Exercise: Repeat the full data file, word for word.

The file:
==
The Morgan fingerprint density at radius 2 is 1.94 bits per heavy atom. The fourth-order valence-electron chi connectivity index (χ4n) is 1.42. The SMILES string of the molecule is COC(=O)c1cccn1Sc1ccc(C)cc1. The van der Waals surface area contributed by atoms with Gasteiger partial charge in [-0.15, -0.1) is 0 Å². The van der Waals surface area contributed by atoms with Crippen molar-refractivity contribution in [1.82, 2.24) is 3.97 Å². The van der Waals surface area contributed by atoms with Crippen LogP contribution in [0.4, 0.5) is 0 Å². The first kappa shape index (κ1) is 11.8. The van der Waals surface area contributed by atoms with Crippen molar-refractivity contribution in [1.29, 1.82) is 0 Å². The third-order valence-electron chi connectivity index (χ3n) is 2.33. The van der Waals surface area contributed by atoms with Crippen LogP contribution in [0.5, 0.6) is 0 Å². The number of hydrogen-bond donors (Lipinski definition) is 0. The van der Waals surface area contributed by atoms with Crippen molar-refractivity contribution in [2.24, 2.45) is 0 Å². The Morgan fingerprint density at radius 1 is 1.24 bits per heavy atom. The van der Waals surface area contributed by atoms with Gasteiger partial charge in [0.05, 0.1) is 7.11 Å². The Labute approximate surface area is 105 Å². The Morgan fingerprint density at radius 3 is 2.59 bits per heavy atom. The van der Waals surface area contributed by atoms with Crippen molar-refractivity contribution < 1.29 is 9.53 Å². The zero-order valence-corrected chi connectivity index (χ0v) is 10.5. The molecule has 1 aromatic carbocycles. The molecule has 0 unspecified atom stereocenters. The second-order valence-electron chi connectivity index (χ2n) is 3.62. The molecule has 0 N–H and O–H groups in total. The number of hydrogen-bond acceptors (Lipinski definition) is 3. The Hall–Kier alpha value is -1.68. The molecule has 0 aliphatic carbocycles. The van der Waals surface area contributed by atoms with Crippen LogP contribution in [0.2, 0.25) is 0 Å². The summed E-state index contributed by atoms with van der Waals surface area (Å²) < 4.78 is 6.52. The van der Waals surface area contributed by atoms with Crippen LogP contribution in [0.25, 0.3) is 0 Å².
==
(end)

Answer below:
The Morgan fingerprint density at radius 2 is 1.94 bits per heavy atom. The fourth-order valence-electron chi connectivity index (χ4n) is 1.42. The SMILES string of the molecule is COC(=O)c1cccn1Sc1ccc(C)cc1. The van der Waals surface area contributed by atoms with Gasteiger partial charge in [-0.15, -0.1) is 0 Å². The van der Waals surface area contributed by atoms with Crippen molar-refractivity contribution in [1.82, 2.24) is 3.97 Å². The van der Waals surface area contributed by atoms with Crippen LogP contribution in [0.4, 0.5) is 0 Å². The first kappa shape index (κ1) is 11.8. The van der Waals surface area contributed by atoms with Crippen molar-refractivity contribution in [1.29, 1.82) is 0 Å². The third-order valence-electron chi connectivity index (χ3n) is 2.33. The van der Waals surface area contributed by atoms with Crippen LogP contribution in [0.5, 0.6) is 0 Å². The number of hydrogen-bond donors (Lipinski definition) is 0. The van der Waals surface area contributed by atoms with Crippen molar-refractivity contribution in [2.24, 2.45) is 0 Å². The Morgan fingerprint density at radius 1 is 1.24 bits per heavy atom. The van der Waals surface area contributed by atoms with Gasteiger partial charge in [0.05, 0.1) is 7.11 Å². The Labute approximate surface area is 105 Å². The Morgan fingerprint density at radius 3 is 2.59 bits per heavy atom. The van der Waals surface area contributed by atoms with Crippen molar-refractivity contribution < 1.29 is 9.53 Å². The zero-order valence-corrected chi connectivity index (χ0v) is 10.5. The molecule has 1 aromatic carbocycles. The molecule has 0 unspecified atom stereocenters. The second-order valence-electron chi connectivity index (χ2n) is 3.62. The molecule has 0 N–H and O–H groups in total. The number of hydrogen-bond acceptors (Lipinski definition) is 3. The Hall–Kier alpha value is -1.68. The molecule has 0 aliphatic carbocycles. The van der Waals surface area contributed by atoms with Crippen LogP contribution in [0.2, 0.25) is 0 Å². The summed E-state index contributed by atoms with van der Waals surface area (Å²) < 4.78 is 6.52. The van der Waals surface area contributed by atoms with Crippen LogP contribution in [0.25, 0.3) is 0 Å².